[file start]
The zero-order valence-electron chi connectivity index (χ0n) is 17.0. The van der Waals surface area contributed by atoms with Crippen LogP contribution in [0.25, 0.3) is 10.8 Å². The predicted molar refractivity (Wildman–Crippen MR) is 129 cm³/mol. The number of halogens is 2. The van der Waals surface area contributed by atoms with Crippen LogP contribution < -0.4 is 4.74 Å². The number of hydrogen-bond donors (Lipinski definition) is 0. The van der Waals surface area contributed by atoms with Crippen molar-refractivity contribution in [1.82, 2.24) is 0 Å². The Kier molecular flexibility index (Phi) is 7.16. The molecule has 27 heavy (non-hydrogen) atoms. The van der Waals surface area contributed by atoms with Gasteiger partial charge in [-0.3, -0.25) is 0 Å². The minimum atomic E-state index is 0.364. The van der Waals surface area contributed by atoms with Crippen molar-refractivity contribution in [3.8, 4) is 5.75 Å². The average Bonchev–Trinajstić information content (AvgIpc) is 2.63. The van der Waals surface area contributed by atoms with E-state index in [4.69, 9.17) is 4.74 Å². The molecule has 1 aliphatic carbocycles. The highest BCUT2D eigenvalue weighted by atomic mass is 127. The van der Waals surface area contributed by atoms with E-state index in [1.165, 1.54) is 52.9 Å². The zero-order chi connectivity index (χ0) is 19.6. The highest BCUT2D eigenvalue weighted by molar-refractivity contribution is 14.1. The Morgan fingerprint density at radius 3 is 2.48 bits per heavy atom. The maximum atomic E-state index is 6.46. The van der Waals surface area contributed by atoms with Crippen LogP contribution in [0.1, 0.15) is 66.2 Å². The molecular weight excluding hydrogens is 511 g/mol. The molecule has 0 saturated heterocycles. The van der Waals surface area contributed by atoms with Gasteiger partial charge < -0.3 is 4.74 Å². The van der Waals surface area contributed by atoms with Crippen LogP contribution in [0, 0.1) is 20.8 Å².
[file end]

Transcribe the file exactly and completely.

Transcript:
The zero-order valence-electron chi connectivity index (χ0n) is 17.0. The van der Waals surface area contributed by atoms with Crippen LogP contribution in [0.25, 0.3) is 10.8 Å². The predicted molar refractivity (Wildman–Crippen MR) is 129 cm³/mol. The number of halogens is 2. The van der Waals surface area contributed by atoms with Crippen LogP contribution < -0.4 is 4.74 Å². The number of hydrogen-bond donors (Lipinski definition) is 0. The van der Waals surface area contributed by atoms with Crippen molar-refractivity contribution in [1.82, 2.24) is 0 Å². The Kier molecular flexibility index (Phi) is 7.16. The molecule has 27 heavy (non-hydrogen) atoms. The van der Waals surface area contributed by atoms with Gasteiger partial charge in [-0.3, -0.25) is 0 Å². The minimum atomic E-state index is 0.364. The van der Waals surface area contributed by atoms with Crippen molar-refractivity contribution in [3.8, 4) is 5.75 Å². The average Bonchev–Trinajstić information content (AvgIpc) is 2.63. The van der Waals surface area contributed by atoms with E-state index in [4.69, 9.17) is 4.74 Å². The molecule has 1 aliphatic carbocycles. The highest BCUT2D eigenvalue weighted by atomic mass is 127. The van der Waals surface area contributed by atoms with E-state index in [1.165, 1.54) is 52.9 Å². The zero-order chi connectivity index (χ0) is 19.6. The highest BCUT2D eigenvalue weighted by molar-refractivity contribution is 14.1. The Morgan fingerprint density at radius 3 is 2.48 bits per heavy atom. The maximum atomic E-state index is 6.46. The van der Waals surface area contributed by atoms with Crippen LogP contribution in [0.1, 0.15) is 66.2 Å². The molecular weight excluding hydrogens is 511 g/mol. The molecule has 0 saturated heterocycles. The van der Waals surface area contributed by atoms with Gasteiger partial charge < -0.3 is 4.74 Å². The van der Waals surface area contributed by atoms with Crippen LogP contribution in [0, 0.1) is 20.8 Å².